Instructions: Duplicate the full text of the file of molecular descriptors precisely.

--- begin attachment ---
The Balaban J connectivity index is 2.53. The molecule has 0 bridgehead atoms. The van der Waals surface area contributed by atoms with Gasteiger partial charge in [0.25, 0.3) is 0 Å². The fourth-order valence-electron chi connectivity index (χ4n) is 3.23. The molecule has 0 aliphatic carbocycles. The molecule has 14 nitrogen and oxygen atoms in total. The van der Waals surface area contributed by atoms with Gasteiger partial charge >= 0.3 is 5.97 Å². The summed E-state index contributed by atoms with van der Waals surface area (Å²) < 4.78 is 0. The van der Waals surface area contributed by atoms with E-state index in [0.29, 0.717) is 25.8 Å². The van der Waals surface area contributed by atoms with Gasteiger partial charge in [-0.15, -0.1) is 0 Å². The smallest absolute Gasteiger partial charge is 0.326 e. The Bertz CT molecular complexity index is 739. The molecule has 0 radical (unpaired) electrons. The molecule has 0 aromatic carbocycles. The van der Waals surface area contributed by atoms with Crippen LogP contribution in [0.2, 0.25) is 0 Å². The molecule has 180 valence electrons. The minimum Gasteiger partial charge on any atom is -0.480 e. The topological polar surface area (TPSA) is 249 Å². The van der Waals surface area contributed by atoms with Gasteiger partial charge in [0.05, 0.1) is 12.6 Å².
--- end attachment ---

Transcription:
The Balaban J connectivity index is 2.53. The molecule has 0 bridgehead atoms. The van der Waals surface area contributed by atoms with Gasteiger partial charge in [0.25, 0.3) is 0 Å². The fourth-order valence-electron chi connectivity index (χ4n) is 3.23. The molecule has 0 aliphatic carbocycles. The molecule has 14 nitrogen and oxygen atoms in total. The van der Waals surface area contributed by atoms with Gasteiger partial charge >= 0.3 is 5.97 Å². The summed E-state index contributed by atoms with van der Waals surface area (Å²) < 4.78 is 0. The van der Waals surface area contributed by atoms with E-state index in [0.29, 0.717) is 25.8 Å². The van der Waals surface area contributed by atoms with Gasteiger partial charge in [-0.15, -0.1) is 0 Å². The smallest absolute Gasteiger partial charge is 0.326 e. The Bertz CT molecular complexity index is 739. The molecule has 0 radical (unpaired) electrons. The molecule has 0 aromatic carbocycles. The van der Waals surface area contributed by atoms with Crippen LogP contribution in [0.2, 0.25) is 0 Å². The molecule has 180 valence electrons. The minimum Gasteiger partial charge on any atom is -0.480 e. The topological polar surface area (TPSA) is 249 Å². The van der Waals surface area contributed by atoms with Gasteiger partial charge in [0.05, 0.1) is 12.6 Å².